Song and Sperm in Crickets: A Trade-off between Pre- and Post-copulatory Traits or Phenotype-Linked Fertility?
Article first published online: 14 DEC 2010
© 2010 Blackwell Verlag GmbH
Volume 117, Issue 2, pages 154–162, February 2011
How to Cite
Klaus, S. P., Fitzsimmons, L. P., Pitcher, T. E. and Bertram, S. M. (2011), Song and Sperm in Crickets: A Trade-off between Pre- and Post-copulatory Traits or Phenotype-Linked Fertility?. Ethology, 117: 154–162. doi: 10.1111/j.1439-0310.2010.01857.x
- Issue published online: 4 JAN 2011
- Article first published online: 14 DEC 2010
- Received: August 18, 2010 Initial acceptance: September 8, 2010 Final acceptance: October 20, 2010 (L. Ebensperger)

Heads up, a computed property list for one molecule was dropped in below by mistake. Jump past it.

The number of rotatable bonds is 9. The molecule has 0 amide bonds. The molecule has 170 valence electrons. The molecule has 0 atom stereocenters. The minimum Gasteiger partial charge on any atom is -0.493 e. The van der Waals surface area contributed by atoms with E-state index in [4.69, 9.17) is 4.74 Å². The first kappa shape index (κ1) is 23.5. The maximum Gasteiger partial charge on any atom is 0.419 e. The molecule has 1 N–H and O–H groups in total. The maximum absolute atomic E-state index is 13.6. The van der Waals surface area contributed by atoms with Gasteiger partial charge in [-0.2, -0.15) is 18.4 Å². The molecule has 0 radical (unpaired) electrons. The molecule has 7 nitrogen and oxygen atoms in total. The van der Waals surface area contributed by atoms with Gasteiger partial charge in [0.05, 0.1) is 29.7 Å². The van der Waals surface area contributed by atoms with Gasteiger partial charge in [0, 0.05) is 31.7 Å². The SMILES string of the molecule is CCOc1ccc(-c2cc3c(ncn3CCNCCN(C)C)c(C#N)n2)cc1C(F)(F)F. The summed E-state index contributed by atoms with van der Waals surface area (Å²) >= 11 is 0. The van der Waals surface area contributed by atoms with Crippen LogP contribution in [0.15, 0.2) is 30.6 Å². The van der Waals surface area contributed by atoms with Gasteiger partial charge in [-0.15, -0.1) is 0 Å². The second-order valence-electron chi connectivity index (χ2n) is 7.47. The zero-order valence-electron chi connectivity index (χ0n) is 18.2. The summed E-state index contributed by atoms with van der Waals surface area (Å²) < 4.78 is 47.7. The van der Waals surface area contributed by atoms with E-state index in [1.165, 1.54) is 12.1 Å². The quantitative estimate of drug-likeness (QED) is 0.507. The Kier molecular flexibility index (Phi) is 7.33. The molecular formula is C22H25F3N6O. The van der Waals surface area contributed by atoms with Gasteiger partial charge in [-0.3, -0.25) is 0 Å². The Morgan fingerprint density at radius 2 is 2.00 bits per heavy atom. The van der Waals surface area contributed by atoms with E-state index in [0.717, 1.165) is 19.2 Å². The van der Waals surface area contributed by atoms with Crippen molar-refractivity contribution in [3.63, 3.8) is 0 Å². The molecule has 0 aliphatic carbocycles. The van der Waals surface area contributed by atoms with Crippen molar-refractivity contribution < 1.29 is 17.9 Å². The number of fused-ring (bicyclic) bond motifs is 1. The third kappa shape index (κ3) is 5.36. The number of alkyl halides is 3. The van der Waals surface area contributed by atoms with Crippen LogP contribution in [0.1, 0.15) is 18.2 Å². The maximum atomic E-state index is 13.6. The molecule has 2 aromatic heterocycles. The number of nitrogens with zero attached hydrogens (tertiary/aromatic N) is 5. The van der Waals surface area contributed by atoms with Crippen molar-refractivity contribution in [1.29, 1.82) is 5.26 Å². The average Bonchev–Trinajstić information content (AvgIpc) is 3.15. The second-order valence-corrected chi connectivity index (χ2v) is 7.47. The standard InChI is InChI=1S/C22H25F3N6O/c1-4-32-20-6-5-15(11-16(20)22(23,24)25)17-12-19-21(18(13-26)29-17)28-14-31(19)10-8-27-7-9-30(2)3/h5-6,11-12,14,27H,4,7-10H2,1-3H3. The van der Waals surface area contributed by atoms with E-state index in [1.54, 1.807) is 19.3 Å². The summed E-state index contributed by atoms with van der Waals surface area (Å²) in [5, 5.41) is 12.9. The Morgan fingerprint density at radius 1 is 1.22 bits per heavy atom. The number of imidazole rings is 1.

When females mate multiply (polyandry) both pre- and post-copulatory sexual selection can occur. Sperm competition theory predicts there should be a trade-off between investment in attracting mates and investment in ejaculate quality. In contrast, the phenotype-linked fertility hypothesis predicts a positive relationship should exist between investment in attracting mates and investment in ejaculate quality. Given the need to understand how pre- and post-copulatory sexual selection interacts, we investigated the relationship between secondary sexual traits and ejaculate quality using the European house cricket, Acheta domesticus. Although we found no direct relationship between cricket secondary sexual signals and ejaculate quality, variation in ejaculate quality was dependent on male body weight and mating latency: the lightest males produced twice as many sperm as the heaviest males but took longer to mate with females. Our findings are consistent with current theoretical models of sperm competition. Given light males may have lower mating success than heavy males because females take longer to mate with them in no-choice tests, light males may be exhibiting an alternative reproductive tactic by providing females with more living sperm. Together, our findings suggest that the fitness of heavy males may depend on pre-copulatory sexual selection, while the fitness of light males may depend on post-copulatory fertilization success.